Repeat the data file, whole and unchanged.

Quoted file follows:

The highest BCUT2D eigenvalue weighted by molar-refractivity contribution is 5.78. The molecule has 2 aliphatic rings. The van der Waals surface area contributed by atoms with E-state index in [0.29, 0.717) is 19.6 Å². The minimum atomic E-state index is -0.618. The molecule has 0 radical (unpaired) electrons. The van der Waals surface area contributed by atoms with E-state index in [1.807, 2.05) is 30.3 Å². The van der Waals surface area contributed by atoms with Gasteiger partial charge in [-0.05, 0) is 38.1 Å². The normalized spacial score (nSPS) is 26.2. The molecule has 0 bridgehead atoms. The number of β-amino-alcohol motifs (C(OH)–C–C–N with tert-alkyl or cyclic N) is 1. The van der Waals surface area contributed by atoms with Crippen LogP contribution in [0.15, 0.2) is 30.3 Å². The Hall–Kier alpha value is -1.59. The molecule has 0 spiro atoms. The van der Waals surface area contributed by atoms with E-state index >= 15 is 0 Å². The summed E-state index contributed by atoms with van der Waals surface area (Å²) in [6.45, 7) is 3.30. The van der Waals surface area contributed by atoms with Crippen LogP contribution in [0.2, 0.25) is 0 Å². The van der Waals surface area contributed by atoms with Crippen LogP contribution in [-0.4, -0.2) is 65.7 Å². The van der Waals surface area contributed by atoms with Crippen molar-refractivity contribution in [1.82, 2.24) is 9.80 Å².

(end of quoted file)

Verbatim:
The highest BCUT2D eigenvalue weighted by molar-refractivity contribution is 5.78. The molecule has 2 aliphatic rings. The van der Waals surface area contributed by atoms with E-state index in [0.29, 0.717) is 19.6 Å². The minimum atomic E-state index is -0.618. The molecule has 0 radical (unpaired) electrons. The van der Waals surface area contributed by atoms with E-state index in [1.807, 2.05) is 30.3 Å². The van der Waals surface area contributed by atoms with Gasteiger partial charge in [-0.05, 0) is 38.1 Å². The normalized spacial score (nSPS) is 26.2. The molecule has 0 bridgehead atoms. The number of β-amino-alcohol motifs (C(OH)–C–C–N with tert-alkyl or cyclic N) is 1. The van der Waals surface area contributed by atoms with Crippen LogP contribution in [0.15, 0.2) is 30.3 Å². The Hall–Kier alpha value is -1.59. The molecule has 0 spiro atoms. The van der Waals surface area contributed by atoms with E-state index >= 15 is 0 Å². The summed E-state index contributed by atoms with van der Waals surface area (Å²) in [6.45, 7) is 3.30. The van der Waals surface area contributed by atoms with Crippen LogP contribution in [0.2, 0.25) is 0 Å². The van der Waals surface area contributed by atoms with Crippen LogP contribution in [-0.4, -0.2) is 65.7 Å². The van der Waals surface area contributed by atoms with Crippen molar-refractivity contribution in [1.82, 2.24) is 9.80 Å².